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Root Canal Causes – Tacoma, WA

Why Do You Need Root Canal Therapy?

Woman on couch with tooth pain in need of root canal in Tacoma

You’ve probably already heard of root canal therapy, and you might even know that the procedure consists of removing dental pulp from your tooth to prevent further damage. But what you may not know is why the procedure even necessary in the first place. Generally speaking, root canal therapy in Tacoma is offered as a solution to tooth pain as well as a way to keep your natural smile intact. Dr. Olsson can give you tips on recognizing when root canal therapy is sometimes necessary – as well as things you can do to avoid needing it in the first place. Be sure to call us if you have additional questions or think you might need to schedule a root canal in the near future.

Toot Pulp and the Root Canal

Illustration of root canal therapy for tooth in lower arch

To understand why root canal therapy is performed, it’s important to learn about the multiple layers of the teeth. The innermost layer is called the pulp; it is a soft collection of blood vessels, tissues, and nerves. The pulp is typically protected by the much harder enamel and dentin layers. However, if said layers are broken or damaged in any way, bacteria can enter the tooth and infect the pulp.

As the result of a pulp infection, the tooth may become dark and sensitive to hot and cold temperatures. You’ll also experience a fair amount of discomfort. An untreated infection will spread throughout the rest of the mouth and can contribute to systemic illnesses (meaning conditions that affect the whole body instead of just a single part of it). Some infections might become severe enough to be life-threatening.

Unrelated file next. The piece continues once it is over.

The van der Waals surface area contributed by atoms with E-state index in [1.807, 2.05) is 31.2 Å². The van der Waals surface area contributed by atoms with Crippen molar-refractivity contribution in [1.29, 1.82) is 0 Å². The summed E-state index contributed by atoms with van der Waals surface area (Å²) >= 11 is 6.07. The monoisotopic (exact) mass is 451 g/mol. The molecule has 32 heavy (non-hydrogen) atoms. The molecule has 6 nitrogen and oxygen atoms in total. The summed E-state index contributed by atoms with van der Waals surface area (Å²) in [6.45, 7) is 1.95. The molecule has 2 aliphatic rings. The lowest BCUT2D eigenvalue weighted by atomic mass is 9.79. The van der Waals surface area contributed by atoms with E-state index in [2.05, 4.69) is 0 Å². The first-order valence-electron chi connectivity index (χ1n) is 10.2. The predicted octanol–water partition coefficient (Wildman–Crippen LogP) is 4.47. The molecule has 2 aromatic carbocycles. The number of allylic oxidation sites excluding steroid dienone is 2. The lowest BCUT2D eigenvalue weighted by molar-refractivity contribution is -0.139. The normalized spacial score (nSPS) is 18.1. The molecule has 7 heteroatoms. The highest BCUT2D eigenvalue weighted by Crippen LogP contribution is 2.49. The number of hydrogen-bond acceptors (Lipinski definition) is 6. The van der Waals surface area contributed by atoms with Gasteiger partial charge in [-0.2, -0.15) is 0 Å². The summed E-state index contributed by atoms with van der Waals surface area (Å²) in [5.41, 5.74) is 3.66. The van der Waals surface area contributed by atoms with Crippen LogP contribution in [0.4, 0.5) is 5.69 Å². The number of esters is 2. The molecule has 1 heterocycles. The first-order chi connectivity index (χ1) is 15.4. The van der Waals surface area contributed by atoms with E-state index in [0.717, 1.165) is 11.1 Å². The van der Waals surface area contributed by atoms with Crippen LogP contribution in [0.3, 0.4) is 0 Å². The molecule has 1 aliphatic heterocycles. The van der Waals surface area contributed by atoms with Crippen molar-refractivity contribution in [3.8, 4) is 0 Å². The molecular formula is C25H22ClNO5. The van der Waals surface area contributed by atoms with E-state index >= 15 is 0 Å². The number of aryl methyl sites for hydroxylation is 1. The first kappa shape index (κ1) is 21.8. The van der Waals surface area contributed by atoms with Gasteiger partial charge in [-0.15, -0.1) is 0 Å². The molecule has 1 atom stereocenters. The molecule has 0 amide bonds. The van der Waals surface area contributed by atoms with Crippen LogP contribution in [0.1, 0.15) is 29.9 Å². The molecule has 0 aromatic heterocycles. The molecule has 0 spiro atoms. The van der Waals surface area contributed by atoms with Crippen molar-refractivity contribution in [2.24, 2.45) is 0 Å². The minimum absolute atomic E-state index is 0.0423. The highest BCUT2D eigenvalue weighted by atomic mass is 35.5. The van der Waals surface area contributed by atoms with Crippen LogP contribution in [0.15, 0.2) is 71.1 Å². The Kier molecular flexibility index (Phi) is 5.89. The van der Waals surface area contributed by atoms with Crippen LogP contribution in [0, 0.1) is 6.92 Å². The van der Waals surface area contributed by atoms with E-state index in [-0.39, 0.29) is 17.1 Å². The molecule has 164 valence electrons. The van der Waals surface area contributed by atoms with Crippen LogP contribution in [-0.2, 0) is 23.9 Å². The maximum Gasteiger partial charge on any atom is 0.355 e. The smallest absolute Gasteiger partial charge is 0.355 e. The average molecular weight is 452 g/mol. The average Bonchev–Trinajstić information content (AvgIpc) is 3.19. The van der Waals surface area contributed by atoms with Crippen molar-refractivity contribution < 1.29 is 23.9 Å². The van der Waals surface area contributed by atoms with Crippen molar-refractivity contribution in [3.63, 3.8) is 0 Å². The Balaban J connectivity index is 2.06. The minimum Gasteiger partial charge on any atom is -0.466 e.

Common causes for needing root canal therapy include:

  • Poor oral hygiene and tooth decay that isn’t addressed in time.
  • Dental trauma caused by getting hit in the mouth or biting down on something hard. (This can crack the enamel, leaving an opening for bacteria to enter.)
  • Any other form of injury to the tooth or the inner pulp.

How to Protect Your Tooth Pulp

Smiling man in grey shirt brushing his teeth

While we’re of course always ready to treat an infected tooth, it’s obviously better if you never need a root canal at all. For that reason, we highly recommend following these tips to avoid problems with your pulp:

  • Practice excellent oral hygiene by brushing and flossing thoroughly every day. Using a fluoride-based toothpaste will both clean the tooth and help strengthen the enamel to make it more resistant to tooth decay.
  • Visit your regular dentist for a checkup at least once every six months (or twice a year). They can check for early signs of decay and treat any cavities they find before they have a chance to reach the pulp.
  • Protect your mouth at all times. If you play sports, always wear a mouthguard. Avoid biting down on popcorn kernels or anything else that’s hard. Drop bad habits such as chewing on ice and opening packages with your teeth, as these behaviors can slowly wear down the enamel and eventually cause it to break.